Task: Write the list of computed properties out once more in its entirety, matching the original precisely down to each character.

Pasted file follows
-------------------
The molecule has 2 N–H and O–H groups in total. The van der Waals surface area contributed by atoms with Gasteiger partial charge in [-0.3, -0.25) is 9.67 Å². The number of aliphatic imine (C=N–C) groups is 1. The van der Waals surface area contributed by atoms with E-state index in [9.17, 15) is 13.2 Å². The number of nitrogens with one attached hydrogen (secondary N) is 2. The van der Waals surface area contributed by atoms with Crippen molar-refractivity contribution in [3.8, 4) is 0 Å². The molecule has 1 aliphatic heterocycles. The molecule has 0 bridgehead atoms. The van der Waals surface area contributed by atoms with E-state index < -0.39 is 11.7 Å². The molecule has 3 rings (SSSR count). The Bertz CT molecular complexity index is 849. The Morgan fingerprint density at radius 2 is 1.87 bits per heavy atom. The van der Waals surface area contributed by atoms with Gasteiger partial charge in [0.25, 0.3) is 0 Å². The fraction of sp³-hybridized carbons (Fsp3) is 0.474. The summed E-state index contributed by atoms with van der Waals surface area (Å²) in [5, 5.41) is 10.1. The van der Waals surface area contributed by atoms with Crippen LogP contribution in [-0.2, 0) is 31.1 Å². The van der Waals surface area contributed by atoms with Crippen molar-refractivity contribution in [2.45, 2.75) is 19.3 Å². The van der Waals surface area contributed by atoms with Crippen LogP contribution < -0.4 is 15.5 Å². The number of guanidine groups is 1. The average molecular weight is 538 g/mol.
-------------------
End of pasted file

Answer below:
The molecule has 2 N–H and O–H groups in total. The van der Waals surface area contributed by atoms with Gasteiger partial charge in [-0.3, -0.25) is 9.67 Å². The number of aliphatic imine (C=N–C) groups is 1. The van der Waals surface area contributed by atoms with E-state index in [9.17, 15) is 13.2 Å². The number of nitrogens with one attached hydrogen (secondary N) is 2. The van der Waals surface area contributed by atoms with Crippen molar-refractivity contribution in [3.8, 4) is 0 Å². The molecule has 1 aliphatic heterocycles. The molecule has 0 bridgehead atoms. The van der Waals surface area contributed by atoms with E-state index < -0.39 is 11.7 Å². The molecule has 3 rings (SSSR count). The Bertz CT molecular complexity index is 849. The Morgan fingerprint density at radius 2 is 1.87 bits per heavy atom. The van der Waals surface area contributed by atoms with Gasteiger partial charge in [0.25, 0.3) is 0 Å². The fraction of sp³-hybridized carbons (Fsp3) is 0.474. The summed E-state index contributed by atoms with van der Waals surface area (Å²) in [5, 5.41) is 10.1. The van der Waals surface area contributed by atoms with Crippen LogP contribution in [-0.2, 0) is 31.1 Å². The van der Waals surface area contributed by atoms with Crippen molar-refractivity contribution in [2.45, 2.75) is 19.3 Å². The van der Waals surface area contributed by atoms with Crippen LogP contribution < -0.4 is 15.5 Å². The number of guanidine groups is 1. The average molecular weight is 538 g/mol.